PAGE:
The JDRF has their T1D Care Kit, which is awesome, a PWD can dream, rightt?  What would I stick in a Bag of Hope for Adults with T1D?

Here’s my wishlist [note: already being edited]:

I’m fueled by a bunch of bias with these selections, and I know I’m missing a bunch of things that, once I hit “post,” I’ll have to go back and add to the list, but this is my starter list.

What would you want to see included in an outreach bag for adults with type 1 diabetes?

 

Drafting Off #DSMA: Diabetes Job Description.

I love tuning in to the diabetes discussions on Twitter – they are always insightful and make me see things through a different (insulin-colored?) lens. The final question of last night’s #dsma chat really brought out some interesting responses:

I wasn’t exactly sure what “position description for life with diabetes” meant, specifically, so I took it as a “job description” of sorts … and one that would vary for everyone:

Looking back, I’m grateful that my learning curve belonged mostly to my parents (which is good because I’m sure it was steep at the outset). Once I was ready to take over the responsibility of diabetes self-care, the disease was embedded solidly into the context of my life and the learning curve became more of a gentle, but constant, slope.

Reading the diverse responses from my fellow PWD on #dsma was an eye-opening experience. That’s what brings me back to #dsma every time, because there’s no set-and-standard answer to any diabetes-related query … we’re all unique and special pancreatically-challenged snowflakes. :)

Jamie summed it up neatly:

To join the diabetes conversation, watch the #dsma hashtag on Twitter on Wednesday nights at 9 pm EST. It’s a great way to wind down your night while building up our community.

A Human’s Resilient, One Hundred Percent!

Sighed Panky, a lazy panc deep in the gut
“I’m tired and I’m bored
And I’m stuck in a rut
From making, just making insulin every day.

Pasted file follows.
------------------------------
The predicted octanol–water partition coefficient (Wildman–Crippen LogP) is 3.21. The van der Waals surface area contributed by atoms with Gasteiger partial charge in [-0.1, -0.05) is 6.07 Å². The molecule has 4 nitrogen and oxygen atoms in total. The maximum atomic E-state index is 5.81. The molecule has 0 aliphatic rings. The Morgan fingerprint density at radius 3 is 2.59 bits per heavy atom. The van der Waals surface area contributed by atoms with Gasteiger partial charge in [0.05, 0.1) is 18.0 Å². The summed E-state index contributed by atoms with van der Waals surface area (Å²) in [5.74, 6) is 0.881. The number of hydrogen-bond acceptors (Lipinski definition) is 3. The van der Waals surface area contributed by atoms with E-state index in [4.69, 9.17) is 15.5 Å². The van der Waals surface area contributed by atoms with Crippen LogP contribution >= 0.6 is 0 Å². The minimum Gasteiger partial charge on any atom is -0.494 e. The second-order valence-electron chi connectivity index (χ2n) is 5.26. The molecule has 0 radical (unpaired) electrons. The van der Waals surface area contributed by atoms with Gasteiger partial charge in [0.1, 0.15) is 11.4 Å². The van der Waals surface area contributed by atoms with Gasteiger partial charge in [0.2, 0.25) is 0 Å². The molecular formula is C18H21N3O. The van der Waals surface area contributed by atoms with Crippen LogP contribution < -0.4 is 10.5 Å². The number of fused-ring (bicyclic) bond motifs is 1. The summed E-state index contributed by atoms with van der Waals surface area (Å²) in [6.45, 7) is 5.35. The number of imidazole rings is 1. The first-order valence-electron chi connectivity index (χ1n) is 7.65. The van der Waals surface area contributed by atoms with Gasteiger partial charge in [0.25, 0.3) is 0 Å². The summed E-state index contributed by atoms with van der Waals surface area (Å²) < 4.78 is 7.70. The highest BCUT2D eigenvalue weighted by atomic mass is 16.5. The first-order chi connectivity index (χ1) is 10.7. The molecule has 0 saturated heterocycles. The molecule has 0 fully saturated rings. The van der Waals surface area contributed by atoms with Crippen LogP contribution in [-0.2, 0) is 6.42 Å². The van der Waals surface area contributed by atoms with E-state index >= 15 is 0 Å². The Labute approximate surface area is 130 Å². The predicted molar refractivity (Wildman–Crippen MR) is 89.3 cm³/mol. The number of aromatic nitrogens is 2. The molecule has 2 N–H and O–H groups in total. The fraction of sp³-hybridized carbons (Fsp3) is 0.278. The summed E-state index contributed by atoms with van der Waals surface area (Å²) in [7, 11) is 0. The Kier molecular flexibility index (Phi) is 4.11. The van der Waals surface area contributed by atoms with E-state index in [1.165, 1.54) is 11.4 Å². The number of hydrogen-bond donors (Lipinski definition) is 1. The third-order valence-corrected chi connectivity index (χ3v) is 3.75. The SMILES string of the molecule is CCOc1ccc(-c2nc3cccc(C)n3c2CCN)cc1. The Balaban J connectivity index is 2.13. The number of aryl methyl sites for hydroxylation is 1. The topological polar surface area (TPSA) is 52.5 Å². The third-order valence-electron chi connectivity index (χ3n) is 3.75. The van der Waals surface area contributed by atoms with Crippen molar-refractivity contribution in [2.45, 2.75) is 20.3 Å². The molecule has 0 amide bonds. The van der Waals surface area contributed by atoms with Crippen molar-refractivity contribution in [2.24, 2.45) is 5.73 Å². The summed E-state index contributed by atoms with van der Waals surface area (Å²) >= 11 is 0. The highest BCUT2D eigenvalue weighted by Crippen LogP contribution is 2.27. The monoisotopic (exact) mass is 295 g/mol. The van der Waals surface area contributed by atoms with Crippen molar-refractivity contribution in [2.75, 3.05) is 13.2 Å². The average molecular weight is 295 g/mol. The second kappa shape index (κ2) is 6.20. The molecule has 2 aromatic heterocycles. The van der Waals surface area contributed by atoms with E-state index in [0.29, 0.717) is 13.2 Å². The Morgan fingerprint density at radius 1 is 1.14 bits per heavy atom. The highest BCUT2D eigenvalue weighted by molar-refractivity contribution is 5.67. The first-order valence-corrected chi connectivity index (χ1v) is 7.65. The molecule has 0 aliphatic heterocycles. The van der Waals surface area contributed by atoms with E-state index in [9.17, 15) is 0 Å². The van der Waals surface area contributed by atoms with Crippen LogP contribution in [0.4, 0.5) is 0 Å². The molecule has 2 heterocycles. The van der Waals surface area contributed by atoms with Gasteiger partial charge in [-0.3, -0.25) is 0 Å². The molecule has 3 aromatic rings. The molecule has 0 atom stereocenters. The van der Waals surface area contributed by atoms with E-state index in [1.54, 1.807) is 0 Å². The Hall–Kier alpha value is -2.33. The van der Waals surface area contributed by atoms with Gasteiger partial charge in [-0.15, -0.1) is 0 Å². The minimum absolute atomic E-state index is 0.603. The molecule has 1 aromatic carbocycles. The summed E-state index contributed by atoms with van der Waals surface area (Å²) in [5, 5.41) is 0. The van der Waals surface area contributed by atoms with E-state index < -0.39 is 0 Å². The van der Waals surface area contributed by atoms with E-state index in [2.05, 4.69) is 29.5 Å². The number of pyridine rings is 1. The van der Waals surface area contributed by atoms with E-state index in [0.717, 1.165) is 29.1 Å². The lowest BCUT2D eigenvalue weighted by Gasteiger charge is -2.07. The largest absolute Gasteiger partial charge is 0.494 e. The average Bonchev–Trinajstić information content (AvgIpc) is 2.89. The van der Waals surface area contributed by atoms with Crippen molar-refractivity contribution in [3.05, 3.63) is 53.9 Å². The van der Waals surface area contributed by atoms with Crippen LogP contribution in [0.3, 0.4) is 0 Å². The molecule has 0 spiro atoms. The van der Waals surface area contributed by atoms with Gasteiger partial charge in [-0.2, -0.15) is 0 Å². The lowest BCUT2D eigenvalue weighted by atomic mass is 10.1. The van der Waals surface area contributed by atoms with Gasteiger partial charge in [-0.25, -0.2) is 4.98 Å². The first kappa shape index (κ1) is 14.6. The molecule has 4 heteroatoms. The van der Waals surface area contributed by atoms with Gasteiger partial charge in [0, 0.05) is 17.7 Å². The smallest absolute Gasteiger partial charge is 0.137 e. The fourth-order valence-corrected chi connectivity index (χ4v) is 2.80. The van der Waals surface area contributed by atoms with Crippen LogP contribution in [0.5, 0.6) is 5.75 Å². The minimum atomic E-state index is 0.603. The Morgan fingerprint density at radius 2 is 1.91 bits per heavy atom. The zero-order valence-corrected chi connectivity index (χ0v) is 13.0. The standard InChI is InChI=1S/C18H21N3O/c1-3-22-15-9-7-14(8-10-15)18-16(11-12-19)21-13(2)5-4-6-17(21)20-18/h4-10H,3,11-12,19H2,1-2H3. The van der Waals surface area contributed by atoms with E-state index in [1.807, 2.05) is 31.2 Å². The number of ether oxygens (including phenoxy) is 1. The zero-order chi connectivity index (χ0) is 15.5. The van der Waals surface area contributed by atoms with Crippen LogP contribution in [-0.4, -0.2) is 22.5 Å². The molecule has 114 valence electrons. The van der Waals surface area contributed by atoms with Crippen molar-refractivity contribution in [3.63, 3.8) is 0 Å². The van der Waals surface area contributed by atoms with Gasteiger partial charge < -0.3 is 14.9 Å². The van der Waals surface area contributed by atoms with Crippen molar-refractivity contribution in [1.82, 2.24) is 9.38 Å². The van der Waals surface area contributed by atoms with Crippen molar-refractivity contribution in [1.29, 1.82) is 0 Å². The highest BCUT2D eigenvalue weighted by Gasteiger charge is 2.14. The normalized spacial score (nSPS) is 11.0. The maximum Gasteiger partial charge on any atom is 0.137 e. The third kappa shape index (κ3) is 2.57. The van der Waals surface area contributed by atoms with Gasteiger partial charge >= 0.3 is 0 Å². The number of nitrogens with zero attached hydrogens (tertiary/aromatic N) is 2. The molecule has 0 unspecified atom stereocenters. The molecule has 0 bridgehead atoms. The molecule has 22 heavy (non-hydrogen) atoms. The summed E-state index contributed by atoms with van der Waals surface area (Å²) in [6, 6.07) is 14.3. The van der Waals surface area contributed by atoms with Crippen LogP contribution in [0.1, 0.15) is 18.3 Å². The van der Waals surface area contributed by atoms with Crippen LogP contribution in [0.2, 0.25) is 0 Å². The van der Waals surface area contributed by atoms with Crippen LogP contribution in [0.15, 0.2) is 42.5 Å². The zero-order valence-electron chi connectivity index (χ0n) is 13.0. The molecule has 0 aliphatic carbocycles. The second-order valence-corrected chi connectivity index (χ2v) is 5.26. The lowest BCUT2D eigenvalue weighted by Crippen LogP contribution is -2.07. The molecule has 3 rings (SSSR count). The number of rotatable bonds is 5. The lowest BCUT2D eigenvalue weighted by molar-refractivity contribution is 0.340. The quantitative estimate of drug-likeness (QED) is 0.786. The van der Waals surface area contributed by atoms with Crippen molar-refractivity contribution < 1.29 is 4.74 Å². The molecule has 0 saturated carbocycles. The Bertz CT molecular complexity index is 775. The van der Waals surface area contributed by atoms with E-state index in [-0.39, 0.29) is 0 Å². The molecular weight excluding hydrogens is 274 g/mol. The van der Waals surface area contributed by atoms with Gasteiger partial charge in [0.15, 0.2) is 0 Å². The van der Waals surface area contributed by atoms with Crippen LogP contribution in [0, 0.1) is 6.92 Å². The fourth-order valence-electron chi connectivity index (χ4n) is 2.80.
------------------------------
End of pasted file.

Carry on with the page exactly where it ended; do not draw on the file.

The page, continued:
It’s work! How I hate it!
I’d much rather play!
I’d take a vacation, or a long nap
If I could find someone to do all this crap!

If I could find someone, I’d kick back and chill …”

Then Panky thought, “Could Kerri be up for the thrill?”

“Hello!” called the lazy panc, smiling her best,
“You’ve nothing to do.  Does this sound too strange …
Would you like do the work I do for a change?”

Kerri laughed.
“Why of all silly things?
I haven’t islets or enzymes or things.
ME do your job?  Why that doesn’t make sense!
Your job is make insulin!  The thought makes me tense.”

“Tut, tut,” answered Panky.  “I know you’re not me
But I know you can do this.  Won’t you hear my plea?
Just pick up that needle and draw up the dose.
Once insulin’s flowing you won’t feel morose.”

“I can’t,” said the Kerri.
“PL-E-ASE!!” begged her panc.
“It won’t be too hard, kid.  Sorry to pull rank.
But I’m leaving regardless if you raise your voice.”

“You’re a jerkface,” said Kerri.  “Not to give me a choice.

I’m unsure how to do this. Details are the devils!
How do I keep steady my blood sugar levels?
What do I do? Can you leave me instructed?”

“You’ll figure it out,” and the panc self-destructed.

“The first thing to do,” murmured Kerri,
“Let’s see.
The first thing to do is to prop up this Me
And to make ME much stronger.  This has to be done
Because diabetes can weigh an emotional ton.”

So carefully,
Hopefully,
She searched, unimpeded
For the resources, tools, and support that she needed.